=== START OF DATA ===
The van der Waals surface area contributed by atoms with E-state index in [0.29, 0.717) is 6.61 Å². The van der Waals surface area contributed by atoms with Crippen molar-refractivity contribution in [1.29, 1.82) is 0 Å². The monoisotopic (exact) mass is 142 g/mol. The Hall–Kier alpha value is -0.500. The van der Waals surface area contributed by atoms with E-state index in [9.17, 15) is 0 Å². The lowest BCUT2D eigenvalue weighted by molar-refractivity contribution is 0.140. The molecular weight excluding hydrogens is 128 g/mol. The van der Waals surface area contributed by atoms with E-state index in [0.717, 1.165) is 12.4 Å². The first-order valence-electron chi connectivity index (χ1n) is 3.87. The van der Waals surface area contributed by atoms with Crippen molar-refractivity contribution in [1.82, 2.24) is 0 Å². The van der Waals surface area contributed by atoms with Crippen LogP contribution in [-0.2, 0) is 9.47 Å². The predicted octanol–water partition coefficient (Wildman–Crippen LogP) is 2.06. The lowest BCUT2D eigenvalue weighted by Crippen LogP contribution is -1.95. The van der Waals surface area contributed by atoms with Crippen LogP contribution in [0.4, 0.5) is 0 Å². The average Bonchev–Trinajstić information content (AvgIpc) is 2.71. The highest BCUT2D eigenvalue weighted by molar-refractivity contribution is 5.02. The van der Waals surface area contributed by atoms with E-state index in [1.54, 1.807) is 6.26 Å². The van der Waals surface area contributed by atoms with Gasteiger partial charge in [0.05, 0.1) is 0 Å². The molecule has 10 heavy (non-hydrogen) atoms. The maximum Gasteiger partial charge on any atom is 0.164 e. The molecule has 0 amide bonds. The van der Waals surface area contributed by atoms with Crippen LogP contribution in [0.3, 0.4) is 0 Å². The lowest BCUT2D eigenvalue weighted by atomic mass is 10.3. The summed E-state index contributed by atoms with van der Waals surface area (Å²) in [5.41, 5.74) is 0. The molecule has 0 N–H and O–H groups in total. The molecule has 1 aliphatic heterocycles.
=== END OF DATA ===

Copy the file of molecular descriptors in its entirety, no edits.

The van der Waals surface area contributed by atoms with E-state index in [0.29, 0.717) is 6.61 Å². The van der Waals surface area contributed by atoms with Crippen molar-refractivity contribution in [1.29, 1.82) is 0 Å². The monoisotopic (exact) mass is 142 g/mol. The Hall–Kier alpha value is -0.500. The van der Waals surface area contributed by atoms with E-state index in [9.17, 15) is 0 Å². The lowest BCUT2D eigenvalue weighted by molar-refractivity contribution is 0.140. The molecular weight excluding hydrogens is 128 g/mol. The van der Waals surface area contributed by atoms with E-state index in [0.717, 1.165) is 12.4 Å². The first-order valence-electron chi connectivity index (χ1n) is 3.87. The van der Waals surface area contributed by atoms with Crippen molar-refractivity contribution in [1.82, 2.24) is 0 Å². The van der Waals surface area contributed by atoms with Crippen LogP contribution in [-0.2, 0) is 9.47 Å². The predicted octanol–water partition coefficient (Wildman–Crippen LogP) is 2.06. The lowest BCUT2D eigenvalue weighted by Crippen LogP contribution is -1.95. The van der Waals surface area contributed by atoms with Crippen LogP contribution in [0.4, 0.5) is 0 Å². The average Bonchev–Trinajstić information content (AvgIpc) is 2.71. The highest BCUT2D eigenvalue weighted by molar-refractivity contribution is 5.02. The van der Waals surface area contributed by atoms with E-state index in [1.54, 1.807) is 6.26 Å². The van der Waals surface area contributed by atoms with Gasteiger partial charge in [0.05, 0.1) is 0 Å². The molecule has 10 heavy (non-hydrogen) atoms. The maximum Gasteiger partial charge on any atom is 0.164 e. The molecule has 0 amide bonds. The van der Waals surface area contributed by atoms with Crippen LogP contribution in [0.3, 0.4) is 0 Å². The lowest BCUT2D eigenvalue weighted by atomic mass is 10.3. The summed E-state index contributed by atoms with van der Waals surface area (Å²) in [5.41, 5.74) is 0. The molecule has 0 N–H and O–H groups in total. The molecule has 1 aliphatic heterocycles.